Lebanese artist Ramzi Mallat’s solo exhibition at P21 gallery titled Fault Lines explores themes of radical heritage, resistance and poetry.
In the film titled Sobhiye (title screen below), loosely translated as “gossiping over coffee”, Mallat engages in conversations with the people of Lebanon, shedding light on their daily hardships and sentiments towards the absent government. The documentary introduces us to a fisherman, a baker, and a taxi driver, a shepherdess and a spirit producer to provide a glimpse into the diverse experiences of the country’s residents. Additionally, it incorporates shots from the 2019 revolution in Beirut and sobering footage of the port before and after the blast that rocked the city in 2020. By weaving together a personal and political narrative, the film showcases the tumultuous recent years in Mallat’s homeland.
The aftermath of the port explosion left an indelible mark on Mallat, especially the shockwave that shattered countless windows and instantly reshaped the cityscape. In a fitting tribute to the lives lost, the artist crafted a memorial out of coloured glass sculptures (lead image) arranged in the shape of Maamouls— traditional pastries consumed during Eid and Easter which are adorned with shapes of sunbursts, flowers and leaves. Mallat states: “this memorial serves as a poignant reminder of the vulnerability of peace, bridging a horrific past with a hopeful future through the act of un-forgetting.”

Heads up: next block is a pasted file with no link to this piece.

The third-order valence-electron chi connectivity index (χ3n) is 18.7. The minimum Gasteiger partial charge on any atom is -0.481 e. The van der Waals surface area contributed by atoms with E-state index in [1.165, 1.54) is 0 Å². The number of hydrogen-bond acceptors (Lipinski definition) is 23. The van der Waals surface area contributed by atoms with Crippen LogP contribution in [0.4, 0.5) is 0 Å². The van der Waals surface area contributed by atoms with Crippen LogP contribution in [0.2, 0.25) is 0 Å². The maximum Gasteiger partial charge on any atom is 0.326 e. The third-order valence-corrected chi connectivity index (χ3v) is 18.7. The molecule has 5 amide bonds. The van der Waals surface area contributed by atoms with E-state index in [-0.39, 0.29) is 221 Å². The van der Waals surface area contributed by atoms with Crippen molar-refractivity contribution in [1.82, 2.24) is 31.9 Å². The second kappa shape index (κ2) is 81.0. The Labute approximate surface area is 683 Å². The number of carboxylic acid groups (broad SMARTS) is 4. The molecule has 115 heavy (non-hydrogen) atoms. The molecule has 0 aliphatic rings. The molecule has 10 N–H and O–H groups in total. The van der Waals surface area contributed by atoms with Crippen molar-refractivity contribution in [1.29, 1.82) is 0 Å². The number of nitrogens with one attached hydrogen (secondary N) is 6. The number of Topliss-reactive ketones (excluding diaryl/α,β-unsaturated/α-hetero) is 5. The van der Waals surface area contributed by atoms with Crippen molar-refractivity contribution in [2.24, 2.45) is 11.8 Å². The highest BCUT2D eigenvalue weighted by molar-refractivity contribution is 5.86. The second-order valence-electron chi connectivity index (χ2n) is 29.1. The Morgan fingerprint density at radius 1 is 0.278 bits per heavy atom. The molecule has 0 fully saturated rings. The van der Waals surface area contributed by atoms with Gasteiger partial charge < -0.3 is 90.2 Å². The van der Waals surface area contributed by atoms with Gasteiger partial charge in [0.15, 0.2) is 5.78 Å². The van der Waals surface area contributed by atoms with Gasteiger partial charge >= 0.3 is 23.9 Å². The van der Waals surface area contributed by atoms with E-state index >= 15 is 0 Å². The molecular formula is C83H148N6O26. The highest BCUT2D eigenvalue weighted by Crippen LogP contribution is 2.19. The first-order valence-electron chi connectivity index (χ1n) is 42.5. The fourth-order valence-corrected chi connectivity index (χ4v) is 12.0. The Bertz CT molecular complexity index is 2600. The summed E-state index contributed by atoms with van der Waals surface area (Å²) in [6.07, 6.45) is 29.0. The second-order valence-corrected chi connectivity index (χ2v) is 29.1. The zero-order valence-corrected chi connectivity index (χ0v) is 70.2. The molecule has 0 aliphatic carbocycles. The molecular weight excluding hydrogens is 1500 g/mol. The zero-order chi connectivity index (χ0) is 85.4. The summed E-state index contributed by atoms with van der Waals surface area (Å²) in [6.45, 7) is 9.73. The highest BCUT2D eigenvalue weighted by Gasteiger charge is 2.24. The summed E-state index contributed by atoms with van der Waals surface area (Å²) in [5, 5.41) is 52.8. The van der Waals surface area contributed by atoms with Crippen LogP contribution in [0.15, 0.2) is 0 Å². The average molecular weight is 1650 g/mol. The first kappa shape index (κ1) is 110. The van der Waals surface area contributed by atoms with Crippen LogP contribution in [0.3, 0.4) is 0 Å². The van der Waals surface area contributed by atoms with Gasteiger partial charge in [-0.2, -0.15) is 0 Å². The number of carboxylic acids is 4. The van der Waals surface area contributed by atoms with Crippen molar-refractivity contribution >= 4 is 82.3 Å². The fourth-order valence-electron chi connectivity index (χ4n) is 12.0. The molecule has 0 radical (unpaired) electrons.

The exhibition delves further into Levantine culture with a project where Mallat invited people to explore their futures by reading coffee grounds in what many consider to be traditional Lebanese cups – ironically manufactured in China. Foreign influence is also evident in his recreation of the Lebanese parliament building, a structure dating back to the French occupation, blending Western and Middle Eastern architectural styles.
Mallat challenges conventional interpretations of the evil eye symbol prevalent in the region, distorting it to prompt contemplation about how it encourages people to believe fate dictates our lives when in fact societal inequality, rooted in corruption, often plays a more significant role (pictured above).
A central theme in Ramzi Mallat’s work is the questioning of power structures, both historical and contemporary. This thought-provoking exhibition encourages viewers to reflect on the complex interplay between personal narratives, political upheavals, and societal injustices through cultural heritage.
Ramzi Mallat: Fault Lines is on at P21 Gallery until 2nd December and is free to visit. The artist will be in conversation on 2 December, 4-6pm.
All images courtesy the artist. Titles of artworks from top to bottom: Not Your Martyr, Sobhiye (still image) and Billow and Behold.